Laos tops ASEAN in ODA per capita

53

out of

155

Laos’ ranking in terms of Official Development Assistance per capita

Note: This is another in a series of posts on “Laos by the numbers.”

Feedback and suggestions are welcome.

The Lao PDR ranks 53rd out of 155 countries in terms of Official Development Assistance (ODA) per capita, making it the highest aid recipient in Southeast Asia, and the broader ASEAN.

ODA is widely used as a measure of development aid, including of both grants and concessionary loans. A full definition can be found here.

In 2014, ODA to Laos amounted to US$ 70.62 per capita, over one-third higher than any other ASEAN country. ODA received by other ASEAN members (with ranking) include: Cambodia = US$ 52.15 (66th), Vietnam = US$ 46.49 (73rd), Myanmar = US$ 25.83 (100th), Thailand = US$ 5.19 (133rd), Singapore = US$ 4.73 (135th), Malaysia = US$ 0.40 (148th), Indonesia = US$ -1.53 (151th).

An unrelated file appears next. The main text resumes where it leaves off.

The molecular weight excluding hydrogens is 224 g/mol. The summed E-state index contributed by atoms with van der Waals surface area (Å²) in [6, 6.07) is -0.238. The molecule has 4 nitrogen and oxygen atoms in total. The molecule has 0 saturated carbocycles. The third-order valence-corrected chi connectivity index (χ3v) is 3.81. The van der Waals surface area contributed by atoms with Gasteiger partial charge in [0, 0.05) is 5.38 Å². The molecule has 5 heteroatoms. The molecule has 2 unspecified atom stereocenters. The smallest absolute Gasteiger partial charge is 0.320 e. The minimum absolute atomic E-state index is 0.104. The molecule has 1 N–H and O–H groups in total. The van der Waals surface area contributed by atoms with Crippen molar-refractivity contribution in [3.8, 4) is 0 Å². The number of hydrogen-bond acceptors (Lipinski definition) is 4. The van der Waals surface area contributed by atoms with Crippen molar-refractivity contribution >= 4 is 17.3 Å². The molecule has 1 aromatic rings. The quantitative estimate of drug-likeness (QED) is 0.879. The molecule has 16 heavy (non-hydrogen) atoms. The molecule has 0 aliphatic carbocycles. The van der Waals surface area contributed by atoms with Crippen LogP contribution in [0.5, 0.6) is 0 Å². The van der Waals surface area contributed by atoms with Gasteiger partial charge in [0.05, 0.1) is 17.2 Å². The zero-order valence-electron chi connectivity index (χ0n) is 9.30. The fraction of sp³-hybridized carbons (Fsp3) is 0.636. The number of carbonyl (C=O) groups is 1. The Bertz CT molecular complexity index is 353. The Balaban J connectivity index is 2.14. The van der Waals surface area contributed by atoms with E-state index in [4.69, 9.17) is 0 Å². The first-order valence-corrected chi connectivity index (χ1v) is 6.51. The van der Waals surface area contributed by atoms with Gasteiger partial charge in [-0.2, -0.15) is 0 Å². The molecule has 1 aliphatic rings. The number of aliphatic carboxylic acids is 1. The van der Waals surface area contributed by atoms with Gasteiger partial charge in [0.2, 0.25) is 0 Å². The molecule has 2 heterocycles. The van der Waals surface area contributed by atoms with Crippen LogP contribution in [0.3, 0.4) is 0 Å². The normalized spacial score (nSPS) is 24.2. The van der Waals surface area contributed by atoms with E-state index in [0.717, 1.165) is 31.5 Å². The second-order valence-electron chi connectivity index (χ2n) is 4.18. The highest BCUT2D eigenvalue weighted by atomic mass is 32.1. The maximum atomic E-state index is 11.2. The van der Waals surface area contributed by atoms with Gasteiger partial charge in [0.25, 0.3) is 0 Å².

ODA has increased sevenfold in the last three decades, from US$ 10.05 in 1984, to US$ 45.16 in 1994, and US$ 47.69 in 2004.

An earlier briefing paper on foreign aid to Laos by Mekong Watch can be found here.

 

 

Will Laos ever have ‘another Sombath’?

Will other civil society leaders emerge who are able to see beyond the implementation of projects to a wider vision and analysis?

Given the silence within Laos following Sombath’s disappearance, might there be more cases?

Laos ranks near bottom of Forbes’ “Best Countries for Business” list

134

out of

139

Laos’ ranking in Forbes 2017 “Best Countries for Business List.”

Note: This is the first in a series of posts on “Laos by the numbers.”

Feedback and suggestions are welcome.

Forbes has rated Laos near the very bottom in its Best Countries for Business ranking for 2017. Only Venezuela, Yemen, Haiti, Gambia, Chad, rank lower. Neighbouring Cambodia ranks 123rd, China 102nd, Vietnam 98th, and Thailand 67th. Sweden, New Zealand and Hong Kong top the list.

Laos also ranked very low on the sub-indicators of Trade Freedom (124th), Technology (120th), Red Tape (123rd), Investor Protection (127th), Corruption (127th), and Personal Freedom (128th). It’s highest ranking is in Market Performance, at 87th.

The accompanying country profile reads: